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A Practical Guide to Applying Unified Problem Solving (UPS) in a CI Environment

Essential to the support of every organisation is the efficient and effective application of problem-solving tools and techniques. The Unified Problem Solving (UPS) method has been designed to engage everybody in the whole organisation to autonomously eliminate losses at a pace, helping them to drive improvements in all areas.

Learning as a team and practising the skills of problem-solving enables organisations to develop a high level of rigour and speed in solving problems, solidifying the UPS method as a way of life as opposed to a one-time tactic. The framework helps individuals, teams and leaders achieve the stretching goals of reducing costs and its application allows us to tackle losses and improve efficiency – lowering costs in a logical, streamlined and effective manner.

In this practical guide to applying Unified Problem Solving in a Continuous Improvement (CI) environment, we will cover the following bases:

– The Aims of UPS
– The Characteristics of Poor Problem Solving
– Linking Financial Matters to Shop Floor Activities
– Roles and Responsibilities in Problem Solving
– 8 Key Benefits of Unified Problem Solving

The Aims of UPS

UPS ignites problem-solving as a core competence and, subsequently, individuals become more effective and efficient in their processes.

The concept of UPS is implemented to enable a universal and flexible language. It emphasises the fundamental principles and logic, unifying all problem-solving methods and tools of continuous improvement (CI) in a single framework, allowing a smooth, logical transition between the tools.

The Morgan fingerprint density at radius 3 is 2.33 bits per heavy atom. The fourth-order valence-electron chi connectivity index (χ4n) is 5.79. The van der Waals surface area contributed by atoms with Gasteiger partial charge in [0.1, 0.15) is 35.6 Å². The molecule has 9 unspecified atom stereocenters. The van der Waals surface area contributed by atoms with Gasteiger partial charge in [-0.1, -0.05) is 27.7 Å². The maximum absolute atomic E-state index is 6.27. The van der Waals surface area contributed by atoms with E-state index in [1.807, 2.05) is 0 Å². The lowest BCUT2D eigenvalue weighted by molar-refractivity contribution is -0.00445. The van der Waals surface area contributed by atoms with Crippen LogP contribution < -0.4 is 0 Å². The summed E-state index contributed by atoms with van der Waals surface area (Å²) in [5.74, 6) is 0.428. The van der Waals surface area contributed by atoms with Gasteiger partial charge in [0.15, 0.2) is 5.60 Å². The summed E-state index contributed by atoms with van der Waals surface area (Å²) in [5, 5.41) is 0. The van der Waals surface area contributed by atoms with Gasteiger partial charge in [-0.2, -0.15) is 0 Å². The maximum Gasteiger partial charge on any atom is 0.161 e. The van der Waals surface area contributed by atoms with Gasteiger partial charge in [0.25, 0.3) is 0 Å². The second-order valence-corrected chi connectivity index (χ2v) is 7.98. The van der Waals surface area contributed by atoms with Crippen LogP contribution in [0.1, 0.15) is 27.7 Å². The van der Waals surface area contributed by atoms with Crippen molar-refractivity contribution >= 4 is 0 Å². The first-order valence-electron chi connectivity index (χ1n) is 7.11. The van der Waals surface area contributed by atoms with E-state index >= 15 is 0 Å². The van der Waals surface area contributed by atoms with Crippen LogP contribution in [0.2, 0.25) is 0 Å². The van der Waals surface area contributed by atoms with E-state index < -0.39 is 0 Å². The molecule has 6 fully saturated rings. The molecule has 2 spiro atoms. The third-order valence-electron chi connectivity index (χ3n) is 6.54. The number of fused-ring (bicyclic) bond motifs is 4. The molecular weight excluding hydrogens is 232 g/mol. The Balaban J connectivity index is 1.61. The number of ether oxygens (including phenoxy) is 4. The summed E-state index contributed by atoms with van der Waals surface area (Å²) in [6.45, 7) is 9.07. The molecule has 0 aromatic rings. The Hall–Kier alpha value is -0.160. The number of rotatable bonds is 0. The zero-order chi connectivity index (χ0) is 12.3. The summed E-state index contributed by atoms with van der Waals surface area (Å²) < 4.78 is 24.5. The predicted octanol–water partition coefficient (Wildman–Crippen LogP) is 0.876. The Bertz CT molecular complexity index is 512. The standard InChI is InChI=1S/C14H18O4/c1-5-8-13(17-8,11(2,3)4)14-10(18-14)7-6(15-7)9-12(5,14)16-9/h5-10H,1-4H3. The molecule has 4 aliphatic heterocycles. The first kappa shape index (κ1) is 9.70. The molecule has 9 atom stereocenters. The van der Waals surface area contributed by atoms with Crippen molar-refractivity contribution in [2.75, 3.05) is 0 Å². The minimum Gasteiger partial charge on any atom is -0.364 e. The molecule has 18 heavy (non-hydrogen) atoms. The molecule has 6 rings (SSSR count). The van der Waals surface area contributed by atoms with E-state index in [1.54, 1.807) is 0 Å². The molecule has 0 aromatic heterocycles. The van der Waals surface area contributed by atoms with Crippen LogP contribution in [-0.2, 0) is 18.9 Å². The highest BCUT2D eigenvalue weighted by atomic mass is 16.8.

Unified Problem Solving enables:

– Natural selection of appropriate tools to solve a specific problem
– Support for problem-solving training and coaching
– An increase in the pace of problem-solving
– Simplifies and ignites daily problem-solving
– Support in reaching challenging targets such as significant reductions in minor stoppages and changeover time, improvements in productivity and delivery of innovations on time in full

The UPS method unlocks the understanding of the logic behind continuous improvement methods and tools. It guides the leadership team (or those in leadership roles) in the overall implementation, coaching and auditing of problem-solving to change people’s mindset toward CI.

Related read: The 4 Key Components of a Successful CI Programme in 2022. 

The Characteristics of Poor Problem Solving

To sensitise people to the issues of problem-solving, it is often helpful to highlight the issues that exist with the current approach.

The symptoms of poor problem-solving implementation can show in many ways, often leading to a company’s objectives not being sustained, if achieved in the first place.

There are a number of reasons why poor problem-solving occurs:

– Not seeing the problem
– Not using facts or evidence
– Not involving the right people
– Not identifying the problem factually
– Not understanding how the machine or process should work
– Jumping to conclusions or not following the logical step-by-step approach
– Not getting to the root cause during the analysis
– Not verifying the stages of analysis with the team
– Not implementing the correct countermeasure
– Not creating a sustainable solution

Related read: How to Design a World-Class CI Programme to Transform Performance

Linking Financial Matters to Shop Floor Activities

We use problem-solving to deal with the cause of losses and the risks to businesses. However, to make the best use of resources, we must know which problems to spend our time on and the most appropriate method of tackling them.

There are different types of problems, and so appropriate tools must be used to match their nature and complexity. Different people tackle problems differently due to the nature of their role within the organisation. Whatever the problem’s level, type, or complexity, it’s important that everyone in an organisation uses the same approach consistently to determine which problems to solve – and how – to ensure streamlined processes. When a problem is recognised, the individual person or persons should utilise the same prioritisation mechanism to tackle the issues, indicating a clear link between a cost and a loss.